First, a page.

Managing employees who are on a leave of absence is often a
difficult task for employers. Among other things, employers must
understand the contractual, statutory and common law obligations
which are owed to such employees, particularly with respect to the
protection and continuation of benefits. Employers who fail to meet
their obligations in this regard may find themselves facing
grievances, human rights complaints, employment standards
complaints or wrongful dismissal claims (in the case of
This issue was recently considered by the B.C. Court of Appeal
in British Columbia Teachers' Federation v. British Columbia
Public School Employers' Association.1 This case
involved a grievance brought by a local of the British Columbia
Teachers' Federation (the "Union") in which the Union
claimed that the Board of Education of School District No. 61
(Greater Victoria) (the "Employer") had breached the
collective agreement when it failed to credit teachers who were on
maternity and parental leaves with work experience for the purpose
of salary increases.
Under the collective agreement, teachers were paid based on
salary grids. A teacher was entitled to advance one increment in
his or her salary grid for each year of teaching experience. The
collective agreement described limited circumstances in which a
teacher who was absent from work could be credited with teaching
experience for the purpose of advancing to the next increment in
the salary grid to earn the wage increase. However, those
circumstances did not include absences while an employee was on
maternity or parental leave. With respect to those types of
absences, the collective agreement simply indicated that teachers
were entitled to pregnancy and parental leave in accordance with
the B.C. Employment Standards Act (the "ESA").
At first instance, the arbitrator held that teachers were not
entitled to be credited for teaching experience while on maternity
or parental leave, and accordingly, were not entitled to advance to
the next step of the salary grid. In his reasoning, the arbitrator
took the view that the increments in the salary grids were intended
to reflect the value and reward of actual teaching experience and
professional development and not simply to reflect the passage of
time and length of service of an employee. The arbitrator also
considered s. 56 of the ESA, which addresses benefits and
entitlements while employees are on one of the statutorily
protected leaves of absence. The arbitrator noted that under s.
56(1) of the ESA, employment was deemed continuous for the purpose
of specific benefits (namely vacation, pension, medical or other
plans beneficial to the employee) while s. 56(3) provided that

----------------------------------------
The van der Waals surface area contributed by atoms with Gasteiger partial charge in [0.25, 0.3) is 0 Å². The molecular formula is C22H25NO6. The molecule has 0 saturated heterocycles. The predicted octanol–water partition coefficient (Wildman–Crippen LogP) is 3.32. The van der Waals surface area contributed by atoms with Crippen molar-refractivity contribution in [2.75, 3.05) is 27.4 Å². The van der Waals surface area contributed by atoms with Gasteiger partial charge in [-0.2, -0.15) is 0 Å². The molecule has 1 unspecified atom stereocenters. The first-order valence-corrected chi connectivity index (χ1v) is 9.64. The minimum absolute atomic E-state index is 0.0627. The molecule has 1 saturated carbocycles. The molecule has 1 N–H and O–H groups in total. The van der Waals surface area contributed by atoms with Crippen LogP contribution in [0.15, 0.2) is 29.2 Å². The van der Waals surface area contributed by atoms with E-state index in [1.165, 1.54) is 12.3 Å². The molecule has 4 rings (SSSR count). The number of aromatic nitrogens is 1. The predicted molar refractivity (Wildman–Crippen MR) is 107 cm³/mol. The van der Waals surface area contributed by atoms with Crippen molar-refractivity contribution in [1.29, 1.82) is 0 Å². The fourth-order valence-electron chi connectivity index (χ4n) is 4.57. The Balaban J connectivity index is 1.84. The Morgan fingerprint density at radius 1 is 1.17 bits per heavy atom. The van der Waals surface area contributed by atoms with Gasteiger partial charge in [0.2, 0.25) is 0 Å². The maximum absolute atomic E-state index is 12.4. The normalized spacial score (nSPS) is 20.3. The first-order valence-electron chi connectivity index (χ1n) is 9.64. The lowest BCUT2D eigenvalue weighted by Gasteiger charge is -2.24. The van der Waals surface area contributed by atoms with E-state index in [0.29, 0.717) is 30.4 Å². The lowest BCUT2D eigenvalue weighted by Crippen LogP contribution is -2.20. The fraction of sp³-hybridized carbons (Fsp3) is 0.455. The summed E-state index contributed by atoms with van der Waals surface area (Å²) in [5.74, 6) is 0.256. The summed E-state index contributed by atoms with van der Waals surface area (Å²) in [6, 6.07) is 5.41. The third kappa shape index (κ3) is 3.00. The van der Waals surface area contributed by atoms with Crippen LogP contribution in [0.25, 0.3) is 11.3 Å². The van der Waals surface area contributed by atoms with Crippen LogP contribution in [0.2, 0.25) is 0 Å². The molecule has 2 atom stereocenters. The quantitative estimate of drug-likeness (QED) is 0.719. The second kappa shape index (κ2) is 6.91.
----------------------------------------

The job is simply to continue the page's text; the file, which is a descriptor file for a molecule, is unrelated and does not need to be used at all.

employees were entitled to wage increases which they would have
been entitled to had the leave not been taken. The arbitrator found
this distinction was significant, concluding that the ESA only
deemed employment to be continuous for the purpose of the specific
benefits listed in s. 56(1) and in particular, did not deem
employment to be continuous for the purpose of teaching experience
(and therefore the consequent salary increases).
The B.C. Court of Appeal held that the arbitrator erred by
interpreting the collective agreement to ascertain that the
intention of the parties was to credit teachers with incremental
steps within each category on the basis of actual teaching
experience, and then utilizing that intention when interpreting s.
56(3) of the ESA. This, in the Court of Appeal's view, caused
the arbitrator to reach an unduly narrow interpretation of s.
The Court of Appeal explained that the ordinary and plain
meaning of s. 56(3) made clear that an employee on leave is
entitled, upon his or her return, to any increase in wages to which
he or she would have been entitled had the leave not been taken. In
the Court of Appeal's view, there was no basis for making a
distinction between wages earned through actual work and wages
earned through length of service. As the Court of Appeal explained,
if, by continuing to work, an employee would have received an
increase in wages through a credit of an incremental step, then the
employee is entitled to the same increase if he or she took a leave
of absence under the ESA rather than if the employee continued to
Determining which benefits may continue while an employee is on
a leave of absence can be a complicated issue which, depending on
the circumstances, may require an employer to consider statutes
governing employment standards, as well as contractual obligations
contained in a collective agreement or contract of employment.
Employers should always exercise caution when discontinuing or
limiting the benefits of an employee who is on a leave of
Unfortunately, reasonable accommodation for employees in the workplace continues to be the source of significant litigation and even today we continue to see outrageous examples of employers behaving badly.
We are now beginning to see reported cases involving charges and subsequent fines laid against employers for failing to provide information, instruction and supervision to protect a worker from workplace violence.
On October 13, 2016, the Supreme Court of Canada denied leave to appeal an Ontario Court of Appeal decision which ordered an employer to pay a former employee 37 months of salary and benefits following termination.
Register for Access and our Free Biweekly Alert for
This service is completely free. Access 250,000 archived articles from 100+ countries and get a personalised email twice a week covering developments (and yes, our lawyers like to think you’ve read our Disclaimer).